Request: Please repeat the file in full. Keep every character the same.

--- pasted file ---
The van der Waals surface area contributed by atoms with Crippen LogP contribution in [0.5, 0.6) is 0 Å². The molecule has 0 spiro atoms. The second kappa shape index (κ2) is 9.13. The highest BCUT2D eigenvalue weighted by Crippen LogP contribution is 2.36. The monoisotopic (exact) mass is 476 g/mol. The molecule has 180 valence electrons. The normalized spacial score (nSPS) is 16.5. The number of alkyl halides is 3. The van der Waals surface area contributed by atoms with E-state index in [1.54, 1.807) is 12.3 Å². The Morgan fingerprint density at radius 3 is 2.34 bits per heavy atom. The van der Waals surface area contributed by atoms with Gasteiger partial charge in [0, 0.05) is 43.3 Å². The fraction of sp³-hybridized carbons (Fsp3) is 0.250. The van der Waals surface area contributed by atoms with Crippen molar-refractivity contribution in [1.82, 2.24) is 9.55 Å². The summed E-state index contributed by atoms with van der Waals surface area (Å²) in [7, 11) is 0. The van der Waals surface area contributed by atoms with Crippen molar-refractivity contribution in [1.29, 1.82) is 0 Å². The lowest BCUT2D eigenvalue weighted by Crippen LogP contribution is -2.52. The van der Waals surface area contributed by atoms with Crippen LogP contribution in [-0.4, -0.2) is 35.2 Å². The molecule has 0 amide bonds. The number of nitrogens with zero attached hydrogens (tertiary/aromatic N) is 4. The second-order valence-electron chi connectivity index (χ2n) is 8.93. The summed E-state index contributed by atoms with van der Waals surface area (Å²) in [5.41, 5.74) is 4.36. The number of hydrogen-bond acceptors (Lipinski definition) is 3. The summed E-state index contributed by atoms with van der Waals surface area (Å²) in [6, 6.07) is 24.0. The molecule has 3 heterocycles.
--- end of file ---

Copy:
The van der Waals surface area contributed by atoms with Crippen LogP contribution in [0.5, 0.6) is 0 Å². The molecule has 0 spiro atoms. The second kappa shape index (κ2) is 9.13. The highest BCUT2D eigenvalue weighted by Crippen LogP contribution is 2.36. The monoisotopic (exact) mass is 476 g/mol. The molecule has 180 valence electrons. The normalized spacial score (nSPS) is 16.5. The number of alkyl halides is 3. The van der Waals surface area contributed by atoms with E-state index in [1.54, 1.807) is 12.3 Å². The Morgan fingerprint density at radius 3 is 2.34 bits per heavy atom. The van der Waals surface area contributed by atoms with Gasteiger partial charge in [0, 0.05) is 43.3 Å². The fraction of sp³-hybridized carbons (Fsp3) is 0.250. The van der Waals surface area contributed by atoms with Crippen molar-refractivity contribution in [1.82, 2.24) is 9.55 Å². The summed E-state index contributed by atoms with van der Waals surface area (Å²) in [7, 11) is 0. The van der Waals surface area contributed by atoms with Crippen molar-refractivity contribution in [1.29, 1.82) is 0 Å². The lowest BCUT2D eigenvalue weighted by Crippen LogP contribution is -2.52. The van der Waals surface area contributed by atoms with Crippen LogP contribution in [-0.4, -0.2) is 35.2 Å². The molecule has 0 amide bonds. The number of nitrogens with zero attached hydrogens (tertiary/aromatic N) is 4. The second-order valence-electron chi connectivity index (χ2n) is 8.93. The summed E-state index contributed by atoms with van der Waals surface area (Å²) in [5.41, 5.74) is 4.36. The number of hydrogen-bond acceptors (Lipinski definition) is 3. The summed E-state index contributed by atoms with van der Waals surface area (Å²) in [6, 6.07) is 24.0. The molecule has 3 heterocycles.